When a checkpoint is performed, the image of the processes is saved to a file. The process can later recover itself from that file and continue to run from that point.
For successful checkpoint and recovery, a process must not depend heavily on its Linux environment. For example, for security reasons processes with setuid/setgid privileges or processes with open pipes or sockets can't be checkpointed.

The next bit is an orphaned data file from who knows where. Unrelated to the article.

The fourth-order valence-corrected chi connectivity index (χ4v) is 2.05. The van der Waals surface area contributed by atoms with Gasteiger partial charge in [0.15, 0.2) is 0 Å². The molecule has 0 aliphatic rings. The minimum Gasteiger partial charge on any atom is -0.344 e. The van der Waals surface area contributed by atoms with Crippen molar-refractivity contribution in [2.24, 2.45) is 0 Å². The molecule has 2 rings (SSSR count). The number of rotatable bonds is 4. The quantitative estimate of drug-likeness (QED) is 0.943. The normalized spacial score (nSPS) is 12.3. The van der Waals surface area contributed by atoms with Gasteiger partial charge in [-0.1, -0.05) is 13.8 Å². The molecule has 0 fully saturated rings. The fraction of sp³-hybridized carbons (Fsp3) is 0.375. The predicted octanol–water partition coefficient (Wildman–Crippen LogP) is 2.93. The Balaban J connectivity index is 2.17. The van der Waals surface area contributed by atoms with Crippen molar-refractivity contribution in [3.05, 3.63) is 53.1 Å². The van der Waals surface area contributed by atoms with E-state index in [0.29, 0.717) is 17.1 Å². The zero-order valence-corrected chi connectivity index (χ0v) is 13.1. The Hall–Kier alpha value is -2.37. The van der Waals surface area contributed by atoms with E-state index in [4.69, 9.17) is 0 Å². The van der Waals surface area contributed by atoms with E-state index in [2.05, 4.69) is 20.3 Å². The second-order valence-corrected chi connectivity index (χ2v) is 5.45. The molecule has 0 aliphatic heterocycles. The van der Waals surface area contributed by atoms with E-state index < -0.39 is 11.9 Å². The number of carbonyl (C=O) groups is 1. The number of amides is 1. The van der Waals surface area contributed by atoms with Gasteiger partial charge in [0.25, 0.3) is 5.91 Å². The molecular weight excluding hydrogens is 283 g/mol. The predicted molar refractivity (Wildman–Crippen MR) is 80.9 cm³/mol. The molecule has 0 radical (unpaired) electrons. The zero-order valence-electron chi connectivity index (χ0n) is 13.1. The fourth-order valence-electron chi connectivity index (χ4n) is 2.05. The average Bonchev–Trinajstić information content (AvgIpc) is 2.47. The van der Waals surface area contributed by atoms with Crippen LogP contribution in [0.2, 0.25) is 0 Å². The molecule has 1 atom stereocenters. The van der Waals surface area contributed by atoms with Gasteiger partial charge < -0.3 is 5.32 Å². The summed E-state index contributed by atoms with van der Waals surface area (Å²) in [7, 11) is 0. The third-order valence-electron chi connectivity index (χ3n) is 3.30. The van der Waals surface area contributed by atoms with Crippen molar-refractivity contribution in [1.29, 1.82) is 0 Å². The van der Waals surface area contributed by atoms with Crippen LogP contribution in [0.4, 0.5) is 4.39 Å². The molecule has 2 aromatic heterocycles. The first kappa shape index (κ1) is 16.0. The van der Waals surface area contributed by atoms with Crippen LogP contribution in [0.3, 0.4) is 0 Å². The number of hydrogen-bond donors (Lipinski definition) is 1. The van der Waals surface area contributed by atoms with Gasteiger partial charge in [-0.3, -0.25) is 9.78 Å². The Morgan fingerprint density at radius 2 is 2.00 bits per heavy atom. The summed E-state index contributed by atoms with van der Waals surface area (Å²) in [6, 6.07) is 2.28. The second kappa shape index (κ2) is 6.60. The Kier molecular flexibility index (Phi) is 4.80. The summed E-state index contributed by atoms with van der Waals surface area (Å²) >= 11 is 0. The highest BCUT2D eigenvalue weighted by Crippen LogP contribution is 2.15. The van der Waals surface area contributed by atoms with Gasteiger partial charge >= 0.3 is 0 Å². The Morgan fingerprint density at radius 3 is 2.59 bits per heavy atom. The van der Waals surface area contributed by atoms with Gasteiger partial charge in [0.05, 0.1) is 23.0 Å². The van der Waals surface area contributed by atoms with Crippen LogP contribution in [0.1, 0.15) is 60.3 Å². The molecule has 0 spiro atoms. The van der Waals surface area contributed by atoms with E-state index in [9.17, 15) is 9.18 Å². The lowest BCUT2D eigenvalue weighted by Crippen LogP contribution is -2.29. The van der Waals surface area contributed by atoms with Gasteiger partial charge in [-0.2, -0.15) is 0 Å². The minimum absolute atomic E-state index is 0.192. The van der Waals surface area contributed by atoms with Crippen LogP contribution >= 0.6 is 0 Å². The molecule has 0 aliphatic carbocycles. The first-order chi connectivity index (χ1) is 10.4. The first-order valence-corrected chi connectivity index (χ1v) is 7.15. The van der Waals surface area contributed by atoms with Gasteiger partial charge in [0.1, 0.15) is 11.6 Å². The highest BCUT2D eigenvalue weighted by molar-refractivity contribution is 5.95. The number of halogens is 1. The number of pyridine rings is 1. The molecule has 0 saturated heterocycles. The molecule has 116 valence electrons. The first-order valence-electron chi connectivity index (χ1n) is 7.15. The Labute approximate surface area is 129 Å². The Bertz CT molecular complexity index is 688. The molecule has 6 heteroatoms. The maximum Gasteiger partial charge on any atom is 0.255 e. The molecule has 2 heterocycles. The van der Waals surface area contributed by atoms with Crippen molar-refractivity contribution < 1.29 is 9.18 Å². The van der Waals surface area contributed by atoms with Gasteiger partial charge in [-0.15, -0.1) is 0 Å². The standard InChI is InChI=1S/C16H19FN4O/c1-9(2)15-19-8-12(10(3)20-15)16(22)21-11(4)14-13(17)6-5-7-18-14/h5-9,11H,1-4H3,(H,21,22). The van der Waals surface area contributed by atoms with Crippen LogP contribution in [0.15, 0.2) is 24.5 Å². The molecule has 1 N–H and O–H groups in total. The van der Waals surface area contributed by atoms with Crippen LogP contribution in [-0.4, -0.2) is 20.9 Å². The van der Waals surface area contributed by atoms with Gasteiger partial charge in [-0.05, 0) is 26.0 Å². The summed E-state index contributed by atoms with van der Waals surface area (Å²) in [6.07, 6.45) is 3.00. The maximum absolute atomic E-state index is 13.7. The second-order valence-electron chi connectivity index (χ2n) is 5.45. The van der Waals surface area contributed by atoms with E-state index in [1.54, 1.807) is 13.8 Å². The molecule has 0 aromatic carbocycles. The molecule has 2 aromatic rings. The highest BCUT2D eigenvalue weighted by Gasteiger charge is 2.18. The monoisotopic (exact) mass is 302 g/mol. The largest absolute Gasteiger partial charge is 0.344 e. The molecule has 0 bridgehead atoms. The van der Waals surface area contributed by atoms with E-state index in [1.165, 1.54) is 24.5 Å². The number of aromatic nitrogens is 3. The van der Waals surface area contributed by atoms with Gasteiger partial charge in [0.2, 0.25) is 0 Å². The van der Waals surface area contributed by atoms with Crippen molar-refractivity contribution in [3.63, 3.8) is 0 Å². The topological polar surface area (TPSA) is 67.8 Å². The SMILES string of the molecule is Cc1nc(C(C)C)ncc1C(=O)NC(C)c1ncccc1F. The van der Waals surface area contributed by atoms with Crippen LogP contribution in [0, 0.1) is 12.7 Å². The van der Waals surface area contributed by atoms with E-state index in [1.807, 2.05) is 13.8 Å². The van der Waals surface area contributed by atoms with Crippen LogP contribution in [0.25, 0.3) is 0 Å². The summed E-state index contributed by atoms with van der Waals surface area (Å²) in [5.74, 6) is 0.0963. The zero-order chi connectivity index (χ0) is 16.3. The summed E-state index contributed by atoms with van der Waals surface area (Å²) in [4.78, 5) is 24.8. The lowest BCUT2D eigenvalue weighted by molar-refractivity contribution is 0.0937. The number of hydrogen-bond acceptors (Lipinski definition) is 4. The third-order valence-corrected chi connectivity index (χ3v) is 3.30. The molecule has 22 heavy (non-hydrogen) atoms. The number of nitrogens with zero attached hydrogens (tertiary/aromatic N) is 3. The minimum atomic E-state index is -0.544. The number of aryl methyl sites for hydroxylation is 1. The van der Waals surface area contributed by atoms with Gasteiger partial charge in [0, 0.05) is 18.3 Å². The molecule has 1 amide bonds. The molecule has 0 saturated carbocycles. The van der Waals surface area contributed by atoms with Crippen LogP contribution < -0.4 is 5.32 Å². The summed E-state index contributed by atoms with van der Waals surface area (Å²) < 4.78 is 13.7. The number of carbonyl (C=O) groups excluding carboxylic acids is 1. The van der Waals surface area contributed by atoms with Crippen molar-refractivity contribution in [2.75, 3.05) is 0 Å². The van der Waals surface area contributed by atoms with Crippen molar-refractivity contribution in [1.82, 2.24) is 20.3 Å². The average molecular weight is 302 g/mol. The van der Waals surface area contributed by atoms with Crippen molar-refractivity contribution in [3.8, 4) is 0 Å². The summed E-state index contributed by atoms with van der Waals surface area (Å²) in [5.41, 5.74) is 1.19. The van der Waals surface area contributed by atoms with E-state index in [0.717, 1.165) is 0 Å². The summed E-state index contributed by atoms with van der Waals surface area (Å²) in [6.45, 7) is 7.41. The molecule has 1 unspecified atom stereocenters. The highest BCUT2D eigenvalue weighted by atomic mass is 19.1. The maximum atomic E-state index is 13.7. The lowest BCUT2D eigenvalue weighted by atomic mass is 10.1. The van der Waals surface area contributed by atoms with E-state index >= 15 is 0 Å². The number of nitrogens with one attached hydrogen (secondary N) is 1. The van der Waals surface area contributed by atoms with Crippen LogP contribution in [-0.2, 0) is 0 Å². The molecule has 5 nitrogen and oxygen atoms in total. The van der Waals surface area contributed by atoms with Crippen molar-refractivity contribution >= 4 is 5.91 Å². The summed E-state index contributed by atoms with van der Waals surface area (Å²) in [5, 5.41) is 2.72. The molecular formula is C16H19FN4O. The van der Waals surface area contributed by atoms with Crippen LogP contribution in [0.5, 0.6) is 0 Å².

Checkpoints can be triggered by a program, by a manual request
and/or automatically - at regular time intervals, see the next question.